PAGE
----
Fortunately, Savers avoid prescription drugs. But as part of my commitment to the community, I want to keep you informed of Big Pharma’s tactics and schemes. For example, you’ll notice the potentially addictive nature of Belsomra – another indication that Big Pharma and the FDA may have other motives beyond helping the the public get a good night’s sleep.
More Bad News For Bisphosphonates: They Do Not Reduce Breast Cancer Risk
In the face of mounting evidence against the safety and effectiveness of the most widely-prescribed class of osteoporosis drugs, the Medical Establishment has tried (and continues to try) every possible effort to redeem bisphosphonates.
As part of this campaign to find something good about drugs such as Boniva, Fosamax, Reclast, Actonel, etc., the Medical Establishment claimed that bisphosphonates prevent breast cancer.
But it turns out that, once again, the Medical Establishment is presenting misleading “evidence”…
“A new analysis of clinical trial data by a researcher team at the University of California, San Francisco suggests that earlier evidence linking use of osteoporosis drugs and successful breast cancer prevention was misleading.
According to the researchers, assessment of several observational studies showing that women who took Fosamax and Reclast/Zometa were less likely to develop breast cancer may actually be due to another factor – low estrogen.
Known as bisphosphonates, Fosamax and Reclast/Zometa are drugs given to osteoporotic patients. In 2011, the drugs were given to women undergoing treatment for breast cancer as a standard of care. A previous study reported that Reclast/Zometa lowered the risk of death from breast cancer in women by 37 percent after taking the drug at six-month intervals for three years. A connection between low estrogen and treatment with Zometa in breast cancer patients was also made in the study. A 2009 study also indicated that Fosamax along with other bone drugs may cut the risk of breast cancer in older women.
Now however, the UCSF researchers reported that administering the osteoporosis drugs did not protect the women from developing breast cancer. Low estrogen levels, which weakens bones, already protects women from most forms of breast cancer and therefore lowered osteoporotic women’s risk of developing breast cancer.
‘They may have seen a lower risk of breast cancer in women using bisphosphonates in the earlier observational studies because those women had a lower risk of breast cancer to begin with,’ said Dr. Trisha Hue, lead author of the study.”4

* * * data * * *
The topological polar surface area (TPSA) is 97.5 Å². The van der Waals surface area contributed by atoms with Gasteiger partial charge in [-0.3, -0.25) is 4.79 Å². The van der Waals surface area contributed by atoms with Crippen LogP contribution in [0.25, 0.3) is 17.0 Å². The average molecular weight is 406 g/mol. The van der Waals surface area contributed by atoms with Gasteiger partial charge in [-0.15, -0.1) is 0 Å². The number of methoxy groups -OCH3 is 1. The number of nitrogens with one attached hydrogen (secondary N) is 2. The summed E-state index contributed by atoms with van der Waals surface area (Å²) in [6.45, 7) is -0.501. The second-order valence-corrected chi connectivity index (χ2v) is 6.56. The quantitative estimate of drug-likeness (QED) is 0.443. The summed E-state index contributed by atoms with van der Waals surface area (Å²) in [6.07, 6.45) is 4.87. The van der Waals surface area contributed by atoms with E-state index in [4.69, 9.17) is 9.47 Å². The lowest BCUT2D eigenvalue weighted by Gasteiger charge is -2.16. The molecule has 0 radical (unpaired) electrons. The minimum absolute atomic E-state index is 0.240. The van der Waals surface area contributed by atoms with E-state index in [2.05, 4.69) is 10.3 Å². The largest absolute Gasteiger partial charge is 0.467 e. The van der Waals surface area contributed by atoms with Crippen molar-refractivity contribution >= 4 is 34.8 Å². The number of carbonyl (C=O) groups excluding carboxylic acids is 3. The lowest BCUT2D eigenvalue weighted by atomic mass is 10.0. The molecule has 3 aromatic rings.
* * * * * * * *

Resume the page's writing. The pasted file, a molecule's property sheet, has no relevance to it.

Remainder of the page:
I don’t expect Mainstream Medicine to give up on their effort to find something “positive” about bisphosphonates; these drugs are just too lucrative. Frankly, I find it appalling that Big Pharma and the Medical Establishment continue to twist information so as to mislead the public regarding their products.
The bottom line is that no drug is completely safe. And drugs do not cure or treat disease anyway; they merely mask symptoms. Plus there’s always a price to pay; sometimes, a very steep price.
The Save Our Bones Program takes a completely different approach. With its emphasis on nutrition, diet, and exercise, the Program shows you exactly how to balance your body pH, which sets the stage for strong and healthy bones.
The Program addresses the whole person from the inside out, and doesn’t merely focus on artificially manipulating a singular biological function such as bone remodeling.
That’s Where Your Save Our Bones Health Coach Comes In
I know that you may have questions or concerns on your journey to healthier bones. That’s why, when you purchase the Save Our Bones Program, you’ll have unlimited private email access to your own personal Save Our Bones Health Coach, a caring, knowledgeable team member who can answer your questions about osteoporosis drugs, nutrition, or just simply offer you some encouragement.
Here are some benefits of having your own Save Our Bones Health Coach:
- Provides a “personal touch” to your bone health journey.
- Offers encouragement and affirmation in your decision to manage your osteoporosis without drugs.
- Coaches are personally trained by me and knowledgeable about the Program, so you’ll receive reliable, consistent information.
So if you’re ready to rebuild your bones and would like someone to come alongside you for inspiration and information, then if you haven’t yet, I invite you to check out the Save Our Bones Program today.
1 Hagan, Pat. “Muscle twitcher that strengthens crumbly bones: Tiny implant could revolutionise the treatment of osteoporosis.” UK Daily Mail Online. 18 August 2014. Web. http://www.dailymail.co.uk/health/article-2728291/Muscle-twitcher-strengthens-crumbly-bones.html
2 “FDA approves new insomnia drug.” Foxnews.com. 14 August 2014. Web. http://www.foxnews.com/health/2014/08/14/fda-approves-new-insomnia-drug/?intcmp=obnetwork
3 Wei Wei, Toshiyuki Motoike, et al. “Orexin Regulates Bone Remodeling via a Dominant Positive Central Action and a Subordinate Negative Peripheral Action.” Cell Metabolism, 2014; 19 (6): 927 DOI: 10.1016/j.cmet.2014.03.016
4 Masangkay, Estel Grace. “Evidence Of Osteoporosis Drugs’ Breast Cancer Prevention ‘Misleading’.” Pharmaceutical Online. 14 August, 2014. Web. http://www.pharmaceuticalonline.com/doc/evidence-of-osteoporosis-drugs-breast-cancer-prevention-misleading-0001